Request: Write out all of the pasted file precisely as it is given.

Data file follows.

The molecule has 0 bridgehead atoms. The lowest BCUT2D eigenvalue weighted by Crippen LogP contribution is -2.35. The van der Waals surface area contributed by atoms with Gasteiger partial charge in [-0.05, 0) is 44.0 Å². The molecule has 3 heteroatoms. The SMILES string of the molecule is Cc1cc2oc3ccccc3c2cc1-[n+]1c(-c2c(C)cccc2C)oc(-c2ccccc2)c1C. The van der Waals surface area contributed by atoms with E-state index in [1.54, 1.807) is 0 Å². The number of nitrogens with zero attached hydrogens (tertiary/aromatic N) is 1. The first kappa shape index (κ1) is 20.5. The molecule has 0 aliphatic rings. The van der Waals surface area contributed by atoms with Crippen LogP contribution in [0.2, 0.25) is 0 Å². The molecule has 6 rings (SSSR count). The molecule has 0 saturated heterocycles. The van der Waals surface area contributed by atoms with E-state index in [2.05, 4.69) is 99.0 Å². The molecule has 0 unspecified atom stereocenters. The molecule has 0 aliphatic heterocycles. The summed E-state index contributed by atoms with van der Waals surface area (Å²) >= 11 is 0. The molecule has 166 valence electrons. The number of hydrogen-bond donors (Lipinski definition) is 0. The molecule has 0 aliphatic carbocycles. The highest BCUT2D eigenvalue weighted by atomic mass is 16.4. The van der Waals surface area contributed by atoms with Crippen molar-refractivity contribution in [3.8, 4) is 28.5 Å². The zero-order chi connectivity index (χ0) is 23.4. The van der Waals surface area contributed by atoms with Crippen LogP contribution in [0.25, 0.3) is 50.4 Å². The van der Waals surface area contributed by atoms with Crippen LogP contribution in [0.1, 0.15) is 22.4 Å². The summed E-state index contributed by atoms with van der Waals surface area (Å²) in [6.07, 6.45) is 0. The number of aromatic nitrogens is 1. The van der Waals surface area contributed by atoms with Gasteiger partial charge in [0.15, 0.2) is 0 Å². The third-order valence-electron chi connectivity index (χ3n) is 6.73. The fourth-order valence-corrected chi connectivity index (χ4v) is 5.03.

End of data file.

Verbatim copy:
The molecule has 0 bridgehead atoms. The lowest BCUT2D eigenvalue weighted by Crippen LogP contribution is -2.35. The van der Waals surface area contributed by atoms with Gasteiger partial charge in [-0.05, 0) is 44.0 Å². The molecule has 3 heteroatoms. The SMILES string of the molecule is Cc1cc2oc3ccccc3c2cc1-[n+]1c(-c2c(C)cccc2C)oc(-c2ccccc2)c1C. The van der Waals surface area contributed by atoms with E-state index in [1.54, 1.807) is 0 Å². The number of nitrogens with zero attached hydrogens (tertiary/aromatic N) is 1. The first kappa shape index (κ1) is 20.5. The molecule has 0 aliphatic rings. The van der Waals surface area contributed by atoms with Crippen LogP contribution in [0.2, 0.25) is 0 Å². The molecule has 6 rings (SSSR count). The molecule has 0 saturated heterocycles. The van der Waals surface area contributed by atoms with E-state index in [2.05, 4.69) is 99.0 Å². The molecule has 0 unspecified atom stereocenters. The molecule has 0 aliphatic heterocycles. The summed E-state index contributed by atoms with van der Waals surface area (Å²) >= 11 is 0. The molecule has 166 valence electrons. The number of hydrogen-bond donors (Lipinski definition) is 0. The molecule has 0 aliphatic carbocycles. The highest BCUT2D eigenvalue weighted by atomic mass is 16.4. The van der Waals surface area contributed by atoms with Crippen molar-refractivity contribution in [3.8, 4) is 28.5 Å². The zero-order chi connectivity index (χ0) is 23.4. The van der Waals surface area contributed by atoms with Crippen LogP contribution in [0.25, 0.3) is 50.4 Å². The van der Waals surface area contributed by atoms with Crippen LogP contribution in [0.1, 0.15) is 22.4 Å². The summed E-state index contributed by atoms with van der Waals surface area (Å²) in [6.07, 6.45) is 0. The number of aromatic nitrogens is 1. The van der Waals surface area contributed by atoms with Gasteiger partial charge in [0.15, 0.2) is 0 Å². The third-order valence-electron chi connectivity index (χ3n) is 6.73. The fourth-order valence-corrected chi connectivity index (χ4v) is 5.03.